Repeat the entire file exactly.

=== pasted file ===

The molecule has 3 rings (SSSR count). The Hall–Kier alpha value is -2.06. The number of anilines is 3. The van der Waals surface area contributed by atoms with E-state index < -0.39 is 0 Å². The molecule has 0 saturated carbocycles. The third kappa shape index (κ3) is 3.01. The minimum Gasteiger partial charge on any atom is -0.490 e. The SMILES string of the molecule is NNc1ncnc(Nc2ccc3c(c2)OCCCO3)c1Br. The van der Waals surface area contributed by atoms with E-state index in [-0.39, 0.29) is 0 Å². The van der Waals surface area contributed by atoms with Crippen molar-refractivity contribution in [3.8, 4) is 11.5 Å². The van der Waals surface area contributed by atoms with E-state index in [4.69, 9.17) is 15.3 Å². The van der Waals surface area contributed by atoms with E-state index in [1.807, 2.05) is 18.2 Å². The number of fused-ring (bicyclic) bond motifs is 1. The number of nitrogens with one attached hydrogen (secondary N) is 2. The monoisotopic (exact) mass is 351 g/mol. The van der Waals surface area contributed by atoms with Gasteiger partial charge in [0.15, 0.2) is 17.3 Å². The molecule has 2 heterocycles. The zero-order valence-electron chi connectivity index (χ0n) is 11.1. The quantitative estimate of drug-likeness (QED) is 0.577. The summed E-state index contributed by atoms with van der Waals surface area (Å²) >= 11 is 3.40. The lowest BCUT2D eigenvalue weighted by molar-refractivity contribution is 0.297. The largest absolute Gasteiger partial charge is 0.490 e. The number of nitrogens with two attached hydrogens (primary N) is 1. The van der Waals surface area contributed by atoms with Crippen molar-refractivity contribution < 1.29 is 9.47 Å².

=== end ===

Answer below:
The molecule has 3 rings (SSSR count). The Hall–Kier alpha value is -2.06. The number of anilines is 3. The van der Waals surface area contributed by atoms with E-state index < -0.39 is 0 Å². The molecule has 0 saturated carbocycles. The third kappa shape index (κ3) is 3.01. The minimum Gasteiger partial charge on any atom is -0.490 e. The SMILES string of the molecule is NNc1ncnc(Nc2ccc3c(c2)OCCCO3)c1Br. The van der Waals surface area contributed by atoms with E-state index in [-0.39, 0.29) is 0 Å². The van der Waals surface area contributed by atoms with Crippen molar-refractivity contribution in [3.8, 4) is 11.5 Å². The van der Waals surface area contributed by atoms with E-state index in [4.69, 9.17) is 15.3 Å². The van der Waals surface area contributed by atoms with E-state index in [1.807, 2.05) is 18.2 Å². The number of fused-ring (bicyclic) bond motifs is 1. The number of nitrogens with one attached hydrogen (secondary N) is 2. The monoisotopic (exact) mass is 351 g/mol. The van der Waals surface area contributed by atoms with Gasteiger partial charge in [0.15, 0.2) is 17.3 Å². The molecule has 2 heterocycles. The zero-order valence-electron chi connectivity index (χ0n) is 11.1. The quantitative estimate of drug-likeness (QED) is 0.577. The summed E-state index contributed by atoms with van der Waals surface area (Å²) >= 11 is 3.40. The lowest BCUT2D eigenvalue weighted by molar-refractivity contribution is 0.297. The largest absolute Gasteiger partial charge is 0.490 e. The number of nitrogens with two attached hydrogens (primary N) is 1. The van der Waals surface area contributed by atoms with Crippen molar-refractivity contribution < 1.29 is 9.47 Å².